Kozo Hattori investigates the fundamental misunderstanding about the C-word.
“How would you describe the mother who looks out for her daughter and packs a lunch for the whole family,” I asked Jett while helping him with his English homework.
“Compassionate,” Jett replied.
“She is compassionate. Let’s write that. Do you know how to spell compassionate?”
Later that night, when my wife looked over the homework, she smirked.
“Jett, you didn’t do this,” she said so that both Jett and I could hear.
“How is the mother compassionate?” she demanded.
“I forgot,” said Jett nervously.
“Come over here and re-do this, right now!”
As trivial as this example seems, I’ve seen it happen over and over with young boys and men. Whenever boys and men show or express a softer, caring side, they get questioned, shamed, or ridiculed.
Showing concern for the suffering of others often makes boys and men targets of other boys or men who are uncomfortable with any form of “weakness.” Shame researcher Brene Brown claims that men live under the pressure of one unrelenting message: Do not be perceived as weak.
I remember a friend in college calling out me and some other friends on our homophobic put downs. We used to constantly use homosexual terms, images, and accusations to insult others whom we perceived as weak.
“Why do you guys always have to use homosexuals as a put down?” asked my compassionate friend.
“Why do you care? You must be a faggot,” responded another friend.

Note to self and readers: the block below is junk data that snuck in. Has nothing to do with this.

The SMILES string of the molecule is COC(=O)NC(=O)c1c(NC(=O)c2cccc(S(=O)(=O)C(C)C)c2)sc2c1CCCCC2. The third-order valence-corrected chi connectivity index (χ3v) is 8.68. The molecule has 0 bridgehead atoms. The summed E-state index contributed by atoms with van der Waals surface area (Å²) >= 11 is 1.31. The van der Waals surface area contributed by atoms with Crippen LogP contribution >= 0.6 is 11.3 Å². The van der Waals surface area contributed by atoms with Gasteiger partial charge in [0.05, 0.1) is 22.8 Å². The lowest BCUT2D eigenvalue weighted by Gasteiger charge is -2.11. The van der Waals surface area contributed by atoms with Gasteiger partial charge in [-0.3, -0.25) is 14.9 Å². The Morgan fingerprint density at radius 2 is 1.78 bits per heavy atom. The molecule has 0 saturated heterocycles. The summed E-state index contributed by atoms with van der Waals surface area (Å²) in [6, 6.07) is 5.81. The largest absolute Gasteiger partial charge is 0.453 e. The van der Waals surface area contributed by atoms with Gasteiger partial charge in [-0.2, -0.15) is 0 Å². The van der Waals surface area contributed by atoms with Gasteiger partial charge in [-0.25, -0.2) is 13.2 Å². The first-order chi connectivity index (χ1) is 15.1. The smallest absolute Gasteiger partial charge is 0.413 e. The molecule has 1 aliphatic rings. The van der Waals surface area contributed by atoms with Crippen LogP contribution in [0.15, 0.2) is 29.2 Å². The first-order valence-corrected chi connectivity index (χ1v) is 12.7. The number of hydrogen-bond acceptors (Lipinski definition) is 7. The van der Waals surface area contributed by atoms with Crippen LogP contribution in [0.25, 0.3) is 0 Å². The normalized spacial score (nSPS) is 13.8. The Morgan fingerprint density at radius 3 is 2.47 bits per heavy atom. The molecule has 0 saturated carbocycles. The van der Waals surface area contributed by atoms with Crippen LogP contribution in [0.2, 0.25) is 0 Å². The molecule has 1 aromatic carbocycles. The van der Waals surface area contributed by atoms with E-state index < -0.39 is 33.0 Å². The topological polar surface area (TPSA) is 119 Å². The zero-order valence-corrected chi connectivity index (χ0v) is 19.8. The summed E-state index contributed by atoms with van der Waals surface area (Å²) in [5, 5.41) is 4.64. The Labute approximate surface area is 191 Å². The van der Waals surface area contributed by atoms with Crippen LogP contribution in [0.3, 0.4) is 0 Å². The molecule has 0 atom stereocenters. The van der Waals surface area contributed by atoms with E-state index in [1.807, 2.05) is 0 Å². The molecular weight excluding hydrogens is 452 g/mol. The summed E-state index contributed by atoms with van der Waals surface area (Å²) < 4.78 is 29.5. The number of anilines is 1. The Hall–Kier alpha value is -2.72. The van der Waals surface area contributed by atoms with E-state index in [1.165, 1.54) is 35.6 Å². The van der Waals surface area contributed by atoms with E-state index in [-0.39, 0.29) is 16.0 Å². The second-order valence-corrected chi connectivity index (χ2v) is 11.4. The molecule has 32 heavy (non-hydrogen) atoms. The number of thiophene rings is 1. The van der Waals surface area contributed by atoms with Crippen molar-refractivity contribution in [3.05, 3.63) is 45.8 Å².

Suddenly, everyone, myself included, released a barrage of insults on the open-minded friend about his sexuality. It was like sharks in a blood spill.
Surprisingly, women also shame and brow-beat men who dare to be vulnerable. I can’t tell you how many times I’ve cried in front of women who seemed at a loss of how to react to my suffering. One woman actually said, “What is wrong with you? Be a man!”
As much as women claim to want men to be open, vulnerable, and intimate, Brene Brown quotes a mentor who claims that “men know what women really want. They want us to pretend to be vulnerable. We get really good at pretending.”
The problem is that if men and boys are always avoiding any sign of weakness while pretending to be vulnerable, then when are we allowed to be compassionate?
When I asked Thich Nhat Hanh about the problem with Western men viewing compassion as a weakness, he said that Western men must “have a fundamental misunderstanding of compassion. Compassion is not weakness. Compassion is strength.”
One of my clients who recognizes the strength of compassion said to me recently, “I totally agree that compassion is essential for men, but, to be honest, I never use the word compassion.” On a similar note, the men’s group that I run doubled its membership when I changed the title from Compassionate Men’s Group to Empowerment Group for Men.
These examples reveal an aversion to the word compassion in relation to men and boys. Part of this has to do with education. Another client who attended a talk I gave on raising compassionate boys went home and asked his 15 year old daughter if she knew what compassion was. After looking at the ceiling for a while, she replied, “I have no idea.”
For all these reasons, I’m no longer using the title Raising Compassionate Boys for this column. Compassion will still be the main focus of my writing, but I will not use the word compassion as much since many of the men I wish to reach probably won’t make it past the title if it contains the C-word.
In the end, it’s only a word. What is more important is the content of one’s heart.